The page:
People’s Bank of China (PBOC) let the yuan drop against the USD to its lowest exchange rate in four years. This recent development refueled speculation about the poor health of the global economy, which will unavoidably be affected by the economic turmoil in China. While the implications of such a development are grim, Bitcoin may see a rise in its demand as Chinese investors are flocking to cryptocurrencies and alternative assets in an attempt to protect their wealth. So, it should come as no surprise to bitcoin investors if they see their holdings rise while Chinese assets fall.
Ominous Chinese FX Dynamics
November marked the fifth consecutive month of decline in Chinese exports (measured on a year-over-year basis, YoY), and the thirteenth consecutive month of decline in Chinese imports (measured on a YoY basis). This situation is starting to look more like a trend and less like a random fluctuation, attracting the attention of both mainstream and bitcoin investors.
This has much to do with the fact that even though China managed to record a trade surplus of $55bn in November – a seemingly healthy figure in absolute terms – it was not enough to cover the excessive demand for USD, even if the entire amount was repatriated. This is why PBOC was forced to spend a sizable amount of its foreign exchange reserves in order to cover the gap.
According to Capital Economics calculations, PBOC had to spend approximately $57bn in order to defend its currency peg against the USD last month; meaning that China not only spent the $55bn earned by its exports, but had to spend an additional $57bn to counteract the respective outflows. This rounds up to a frightening $113bn of total capital outflows, just for the month of November vs. the $37bn recorded in October, marking an approximate 200% leap and reaching an all-time high. So, investors should be weary of the trade surpluses recorded as they might not be able to do what they are supposed to.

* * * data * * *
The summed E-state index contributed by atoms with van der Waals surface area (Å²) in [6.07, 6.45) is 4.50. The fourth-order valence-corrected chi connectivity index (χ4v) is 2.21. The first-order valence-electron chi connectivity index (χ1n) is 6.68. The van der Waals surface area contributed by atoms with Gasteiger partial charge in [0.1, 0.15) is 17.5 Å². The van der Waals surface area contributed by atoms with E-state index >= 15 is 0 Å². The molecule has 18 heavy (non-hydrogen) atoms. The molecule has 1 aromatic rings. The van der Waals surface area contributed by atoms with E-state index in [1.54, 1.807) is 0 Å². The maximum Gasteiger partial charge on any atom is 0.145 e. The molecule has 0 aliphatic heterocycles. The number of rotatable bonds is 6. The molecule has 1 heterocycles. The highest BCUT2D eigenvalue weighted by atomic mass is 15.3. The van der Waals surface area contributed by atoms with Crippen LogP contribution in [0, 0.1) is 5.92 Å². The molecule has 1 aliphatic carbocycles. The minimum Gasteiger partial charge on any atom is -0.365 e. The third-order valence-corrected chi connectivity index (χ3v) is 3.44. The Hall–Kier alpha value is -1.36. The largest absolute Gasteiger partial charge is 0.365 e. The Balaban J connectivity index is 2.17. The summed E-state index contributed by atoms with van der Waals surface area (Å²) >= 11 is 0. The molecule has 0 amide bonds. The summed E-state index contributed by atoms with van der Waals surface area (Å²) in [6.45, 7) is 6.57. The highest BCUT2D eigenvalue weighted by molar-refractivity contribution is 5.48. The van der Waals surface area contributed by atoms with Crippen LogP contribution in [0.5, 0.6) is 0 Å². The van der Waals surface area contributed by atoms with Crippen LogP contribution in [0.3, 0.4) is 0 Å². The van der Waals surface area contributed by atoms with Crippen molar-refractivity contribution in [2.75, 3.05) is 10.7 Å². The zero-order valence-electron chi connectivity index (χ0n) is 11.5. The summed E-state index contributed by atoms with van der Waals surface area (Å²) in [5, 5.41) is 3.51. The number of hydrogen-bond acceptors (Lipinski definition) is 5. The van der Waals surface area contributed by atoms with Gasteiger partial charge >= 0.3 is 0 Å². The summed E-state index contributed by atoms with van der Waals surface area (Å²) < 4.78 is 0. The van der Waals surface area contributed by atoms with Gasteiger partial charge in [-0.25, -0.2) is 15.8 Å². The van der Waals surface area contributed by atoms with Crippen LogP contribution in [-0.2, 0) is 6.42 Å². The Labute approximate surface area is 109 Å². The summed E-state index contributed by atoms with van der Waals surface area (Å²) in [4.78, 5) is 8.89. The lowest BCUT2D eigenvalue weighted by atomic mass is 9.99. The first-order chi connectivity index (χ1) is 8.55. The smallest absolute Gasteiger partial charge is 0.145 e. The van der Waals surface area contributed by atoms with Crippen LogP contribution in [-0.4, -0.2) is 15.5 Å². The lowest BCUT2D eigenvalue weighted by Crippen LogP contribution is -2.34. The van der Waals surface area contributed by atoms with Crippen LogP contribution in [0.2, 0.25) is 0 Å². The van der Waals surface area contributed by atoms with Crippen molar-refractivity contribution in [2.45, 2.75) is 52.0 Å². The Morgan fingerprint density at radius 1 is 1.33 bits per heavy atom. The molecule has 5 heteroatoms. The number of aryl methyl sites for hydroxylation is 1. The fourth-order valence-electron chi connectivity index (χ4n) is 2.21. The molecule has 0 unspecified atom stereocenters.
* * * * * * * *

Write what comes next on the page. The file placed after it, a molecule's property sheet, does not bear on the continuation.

New Devaluations Around the Corner
All these events point to a new round of yuan devaluations, leaving China exposed to the global flow of capital, and quite volatile against its peers. Such expectations have proved to be self-fulfilling in the past, as market players react to them in an attempt to protect their assets, making them a reality. For bitcoin, the situation in China might be a positive development since it may benefit from such a realization. If Chinese bitcoin exchanges amount to 94% of the global bitcoin exchange volume, just imagine how much the demand for bitcoin will grow once it attracts new Chinese investors looking to diversify their holdings – at the very least, it’s worth to keep in mind.
Disclaimer: The views expressed in this article are solely those of the author and do not constitute investment advice. Trading digital assets such as Bitcoin carries a high level of risk, and may not be suitable for all investors. The high degree of volatility can work against you as well as for you. Before deciding to trade digital assets you should carefully consider your investment objectives, level of experience, and risk appetite. The possibility exists that you could sustain a loss of some or all of your initial investment and therefore you should not invest money that you cannot afford to lose. You should be aware of all the risks associated with digital assets trading, and seek advice from an independent financial advisor if you have any doubts.